January 29, 2016

Hit and Run by Lurlene McDaniel

If no one meant for it to happen, should someone be guilty? Analise: She knows the roads and feels secure riding her bike. Laurie: When asked out by Quin, Laurie is happy. Then his car hits something. Later, Laurie realizes there is a way to get Quin to date her. Quin: Because Quin is athletically gifted, his father expects him to get a scholarship. Nothing is to get in his way of college, athletics, money, and success. When he realizes what has happened, he decides he must not let it ruin his future. Jeremy: It's been the perfect relationship with Analise. Little does Jeremy realize that the beautiful wood he carves will be used for something for Analise. As the lives of people who never wanted to hurt others intersect, harsh realities of choices that cannot be changed are explored.
This book was a random pickup while I was at a discount book store. I had no expectations going into it. I picked it up for $2 and it looked somewhat interesting.

The good news: it was only $2. The bad news, for the author & publisher I guess, that is all that I would ever spend on this book.

Let me say this – It was not a bad book. I didn’t hate it.


It was just very typical. It was a very average young adult novel that has been done multiple times. It was basically a lesser version of If I Stay with a few tweaks to the story line.

The random high school popularity storyline annoyed me and kind of made me want to throw my book at the wall. SPOILER ALERT: withholding the truth about the accident so this girl could get a boyfriend that she didn’t even like was so dumb. Pro-tip: don’t do that.

If you find this book discounted somewhere and have nothing else to read, you may not hate it. Otherwise, don’t even bother. Read If I Stay instead.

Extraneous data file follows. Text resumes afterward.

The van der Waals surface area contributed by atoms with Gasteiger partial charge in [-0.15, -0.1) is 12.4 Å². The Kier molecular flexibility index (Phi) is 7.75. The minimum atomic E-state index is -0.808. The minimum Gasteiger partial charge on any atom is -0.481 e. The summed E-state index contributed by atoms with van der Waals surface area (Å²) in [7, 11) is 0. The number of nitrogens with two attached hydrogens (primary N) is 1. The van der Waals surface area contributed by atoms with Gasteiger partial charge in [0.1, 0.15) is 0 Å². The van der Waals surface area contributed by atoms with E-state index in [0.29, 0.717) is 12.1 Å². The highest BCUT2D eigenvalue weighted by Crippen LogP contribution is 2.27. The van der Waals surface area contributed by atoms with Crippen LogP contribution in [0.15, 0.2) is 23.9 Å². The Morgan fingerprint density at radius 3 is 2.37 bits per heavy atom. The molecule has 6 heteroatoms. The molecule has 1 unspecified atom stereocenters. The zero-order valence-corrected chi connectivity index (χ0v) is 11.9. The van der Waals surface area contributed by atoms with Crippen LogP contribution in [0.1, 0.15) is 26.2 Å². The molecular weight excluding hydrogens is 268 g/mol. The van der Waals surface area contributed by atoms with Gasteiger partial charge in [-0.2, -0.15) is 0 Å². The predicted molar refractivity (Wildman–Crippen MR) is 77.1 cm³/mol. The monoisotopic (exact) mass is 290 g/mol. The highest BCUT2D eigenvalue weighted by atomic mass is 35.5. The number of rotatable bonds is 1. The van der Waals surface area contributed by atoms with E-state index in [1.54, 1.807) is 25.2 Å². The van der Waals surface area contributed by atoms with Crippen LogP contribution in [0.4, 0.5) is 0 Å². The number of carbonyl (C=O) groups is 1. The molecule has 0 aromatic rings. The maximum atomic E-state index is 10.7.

2/5 Stars

Click To Purchase!

January 28, 2016

Heaven is For Real by Todd Burpo

Do you remember the hospital, Colton? Sonja said. Yes, mommy, I remember, he said. That’s where the angels sang to me.

When Colton Burpo made it through an emergency appendectomy, his family was overjoyed at his miraculous survival. What they weren’t expecting, though, was the story that emerged in the months that followed a story as beautiful as it was extraordinary, detailing their little boy s trip to heaven and back.

Colton, not yet four years old, told his parents he left his body during the surgery and authenticated that claim by describing exactly what his parents were doing in another part of the hospital while he was being operated on. He talked of visiting heaven and relayed stories told to him by people he met there whom he had never met in life, sharing events that happened even before he was born. He also astonished his parents with descriptions and obscure details about heaven that matched the Bible exactly, though he had not yet learned to read.